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File photo/QNS
File photo/QNS
Councilwoman Elizabeth Crowley has introduced legislation to create an inspector general to monitor DHS.

Queens is not immune to the homelessness crisis in New York that is causing both the city and state to scramble to find a solution to the growing number of homeless individuals and families entering the already taxed shelter system.

Now, one lawmaker wants to ensure that these shelter locations are up to code and no longer substandard.

Councilwoman Elizabeth Crowley recently introduced legislation (Introduction 1591) that would create an inspector general for the Department of Homeless Services (DHS), who would be responsible for monitoring DHS policies and practices.

According to Crowley, the DHS’ most recent scorecard shows approximately 16,000 open violations across city shelters.

“Far too many of the city’s shelter population are placed in substandard housing, in buildings with a wide range of dangerous conditions,” she said. “The city contracts with nonprofits for these shelters and pays them top dollar, yet the locations are crawling with thousands of violations that haven’t been addressed.”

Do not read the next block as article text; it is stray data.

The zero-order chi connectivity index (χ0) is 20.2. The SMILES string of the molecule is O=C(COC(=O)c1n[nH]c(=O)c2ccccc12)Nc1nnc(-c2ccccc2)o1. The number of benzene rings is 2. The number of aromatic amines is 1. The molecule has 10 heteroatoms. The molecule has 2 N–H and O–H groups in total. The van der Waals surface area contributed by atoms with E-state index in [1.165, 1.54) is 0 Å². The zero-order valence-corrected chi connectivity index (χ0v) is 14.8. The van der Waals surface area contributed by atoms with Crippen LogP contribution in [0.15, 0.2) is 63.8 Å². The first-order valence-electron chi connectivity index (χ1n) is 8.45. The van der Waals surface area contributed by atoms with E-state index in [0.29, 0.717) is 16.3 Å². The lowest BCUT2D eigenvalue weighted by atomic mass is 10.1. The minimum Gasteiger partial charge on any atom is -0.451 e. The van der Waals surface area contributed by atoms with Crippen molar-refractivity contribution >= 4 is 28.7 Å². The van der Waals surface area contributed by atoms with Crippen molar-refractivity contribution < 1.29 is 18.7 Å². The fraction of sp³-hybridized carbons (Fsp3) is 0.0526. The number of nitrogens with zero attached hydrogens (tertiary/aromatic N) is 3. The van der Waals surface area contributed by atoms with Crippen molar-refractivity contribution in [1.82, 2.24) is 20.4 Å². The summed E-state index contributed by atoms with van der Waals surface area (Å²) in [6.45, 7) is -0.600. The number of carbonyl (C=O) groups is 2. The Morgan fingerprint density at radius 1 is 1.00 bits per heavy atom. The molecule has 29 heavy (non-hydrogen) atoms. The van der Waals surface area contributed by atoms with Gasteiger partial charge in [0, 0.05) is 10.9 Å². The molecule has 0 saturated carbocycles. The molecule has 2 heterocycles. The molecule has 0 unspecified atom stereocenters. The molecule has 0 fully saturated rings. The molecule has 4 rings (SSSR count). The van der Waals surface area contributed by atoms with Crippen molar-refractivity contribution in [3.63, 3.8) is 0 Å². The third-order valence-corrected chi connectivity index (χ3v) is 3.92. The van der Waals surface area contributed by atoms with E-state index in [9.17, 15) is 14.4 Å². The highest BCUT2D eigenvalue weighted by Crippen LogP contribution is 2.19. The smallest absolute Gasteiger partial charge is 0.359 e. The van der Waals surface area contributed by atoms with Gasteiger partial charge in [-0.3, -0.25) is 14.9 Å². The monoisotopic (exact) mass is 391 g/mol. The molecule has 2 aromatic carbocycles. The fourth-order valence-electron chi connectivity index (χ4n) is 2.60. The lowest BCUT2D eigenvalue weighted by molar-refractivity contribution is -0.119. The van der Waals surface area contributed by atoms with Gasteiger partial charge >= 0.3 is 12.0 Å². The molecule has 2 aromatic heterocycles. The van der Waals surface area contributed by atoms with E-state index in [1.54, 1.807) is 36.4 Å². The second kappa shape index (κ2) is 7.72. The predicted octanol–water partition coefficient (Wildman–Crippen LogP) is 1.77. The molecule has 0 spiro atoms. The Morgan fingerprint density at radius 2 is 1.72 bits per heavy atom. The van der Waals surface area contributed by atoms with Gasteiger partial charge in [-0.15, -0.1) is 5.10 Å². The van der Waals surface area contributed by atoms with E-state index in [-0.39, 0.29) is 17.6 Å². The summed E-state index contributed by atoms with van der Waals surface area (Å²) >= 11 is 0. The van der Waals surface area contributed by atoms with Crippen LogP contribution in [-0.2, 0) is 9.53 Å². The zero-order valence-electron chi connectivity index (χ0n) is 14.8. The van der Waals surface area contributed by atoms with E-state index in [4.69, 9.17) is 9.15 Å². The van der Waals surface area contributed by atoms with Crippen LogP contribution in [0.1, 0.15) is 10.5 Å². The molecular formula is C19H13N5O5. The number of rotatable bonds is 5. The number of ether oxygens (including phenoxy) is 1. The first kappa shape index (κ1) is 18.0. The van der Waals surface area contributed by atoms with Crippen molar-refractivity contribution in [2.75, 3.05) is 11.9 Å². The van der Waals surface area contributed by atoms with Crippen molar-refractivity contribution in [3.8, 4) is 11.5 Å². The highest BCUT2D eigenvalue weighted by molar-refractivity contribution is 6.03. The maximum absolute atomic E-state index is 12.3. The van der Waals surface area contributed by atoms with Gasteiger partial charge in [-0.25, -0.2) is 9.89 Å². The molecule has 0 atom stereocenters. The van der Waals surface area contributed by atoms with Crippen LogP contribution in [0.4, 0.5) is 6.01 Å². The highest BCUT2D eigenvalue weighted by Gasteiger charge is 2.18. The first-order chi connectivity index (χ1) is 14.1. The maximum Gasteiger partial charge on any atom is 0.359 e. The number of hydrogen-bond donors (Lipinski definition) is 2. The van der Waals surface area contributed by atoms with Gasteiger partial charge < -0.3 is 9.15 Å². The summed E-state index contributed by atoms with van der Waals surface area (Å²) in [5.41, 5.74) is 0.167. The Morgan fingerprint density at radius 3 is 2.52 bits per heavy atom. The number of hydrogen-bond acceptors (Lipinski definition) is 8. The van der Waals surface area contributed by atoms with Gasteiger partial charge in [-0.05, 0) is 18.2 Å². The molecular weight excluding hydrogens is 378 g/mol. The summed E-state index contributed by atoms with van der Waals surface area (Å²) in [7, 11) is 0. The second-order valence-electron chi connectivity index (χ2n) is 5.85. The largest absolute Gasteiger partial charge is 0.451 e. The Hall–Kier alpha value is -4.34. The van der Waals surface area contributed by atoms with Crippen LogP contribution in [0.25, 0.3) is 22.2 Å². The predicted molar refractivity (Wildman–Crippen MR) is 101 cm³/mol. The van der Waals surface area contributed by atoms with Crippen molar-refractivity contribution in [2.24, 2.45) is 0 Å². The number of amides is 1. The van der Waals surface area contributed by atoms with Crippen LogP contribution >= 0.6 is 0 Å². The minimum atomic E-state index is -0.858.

The inspector general that would be created from Crowley’s proposed bill would staff an office with a director and personnel to investigating not only DHS but the Human Resources Administration (HRA) as well.

There is currently an inspector general through the Department of Investigation which oversees HRA, the Division of Youth and Family Justice, and the Administration for Children’s Services. This leaves the inspector general little room to focus on DHS’ flawed practices, Crowley said.

“We have a record number of homeless people in the shelter system, and too many families right now are in dangerous situations because DHS isn’t doing its job properly,” she added. “The city must put measures in place to keep a watchful eye exclusively on this crisis.”

The inspector general under Crowley’s legislation would be responsible for monitoring only DHS and the nonprofit organizations that it contracts with to operate city shelters for instances of corruption, fraud, waste, and misconduct.

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